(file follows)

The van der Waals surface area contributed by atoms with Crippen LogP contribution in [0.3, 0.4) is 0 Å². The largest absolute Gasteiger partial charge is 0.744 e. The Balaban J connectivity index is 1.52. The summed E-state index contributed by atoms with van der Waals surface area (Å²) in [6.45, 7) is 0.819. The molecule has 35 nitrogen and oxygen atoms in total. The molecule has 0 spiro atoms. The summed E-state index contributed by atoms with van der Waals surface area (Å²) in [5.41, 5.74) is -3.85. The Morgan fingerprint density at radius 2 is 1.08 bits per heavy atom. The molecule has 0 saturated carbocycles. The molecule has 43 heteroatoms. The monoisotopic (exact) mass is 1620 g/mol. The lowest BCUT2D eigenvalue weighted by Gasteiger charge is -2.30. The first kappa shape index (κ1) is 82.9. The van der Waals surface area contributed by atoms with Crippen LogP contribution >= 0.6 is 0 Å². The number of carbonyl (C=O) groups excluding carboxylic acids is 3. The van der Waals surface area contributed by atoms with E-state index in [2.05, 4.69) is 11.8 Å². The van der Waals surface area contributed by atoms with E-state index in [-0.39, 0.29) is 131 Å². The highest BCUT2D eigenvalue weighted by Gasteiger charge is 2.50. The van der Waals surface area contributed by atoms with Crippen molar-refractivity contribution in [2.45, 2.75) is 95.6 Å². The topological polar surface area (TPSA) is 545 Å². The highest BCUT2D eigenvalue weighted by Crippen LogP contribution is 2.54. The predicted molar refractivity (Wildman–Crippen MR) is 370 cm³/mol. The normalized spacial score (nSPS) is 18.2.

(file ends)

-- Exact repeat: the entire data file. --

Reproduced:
The van der Waals surface area contributed by atoms with Crippen LogP contribution in [0.3, 0.4) is 0 Å². The largest absolute Gasteiger partial charge is 0.744 e. The Balaban J connectivity index is 1.52. The summed E-state index contributed by atoms with van der Waals surface area (Å²) in [6.45, 7) is 0.819. The molecule has 35 nitrogen and oxygen atoms in total. The molecule has 0 spiro atoms. The summed E-state index contributed by atoms with van der Waals surface area (Å²) in [5.41, 5.74) is -3.85. The Morgan fingerprint density at radius 2 is 1.08 bits per heavy atom. The molecule has 0 saturated carbocycles. The molecule has 43 heteroatoms. The monoisotopic (exact) mass is 1620 g/mol. The lowest BCUT2D eigenvalue weighted by Gasteiger charge is -2.30. The first kappa shape index (κ1) is 82.9. The van der Waals surface area contributed by atoms with Crippen LogP contribution >= 0.6 is 0 Å². The number of carbonyl (C=O) groups excluding carboxylic acids is 3. The van der Waals surface area contributed by atoms with E-state index in [2.05, 4.69) is 11.8 Å². The van der Waals surface area contributed by atoms with E-state index in [-0.39, 0.29) is 131 Å². The highest BCUT2D eigenvalue weighted by Gasteiger charge is 2.50. The van der Waals surface area contributed by atoms with Crippen molar-refractivity contribution in [2.45, 2.75) is 95.6 Å². The topological polar surface area (TPSA) is 545 Å². The highest BCUT2D eigenvalue weighted by Crippen LogP contribution is 2.54. The predicted molar refractivity (Wildman–Crippen MR) is 370 cm³/mol. The normalized spacial score (nSPS) is 18.2.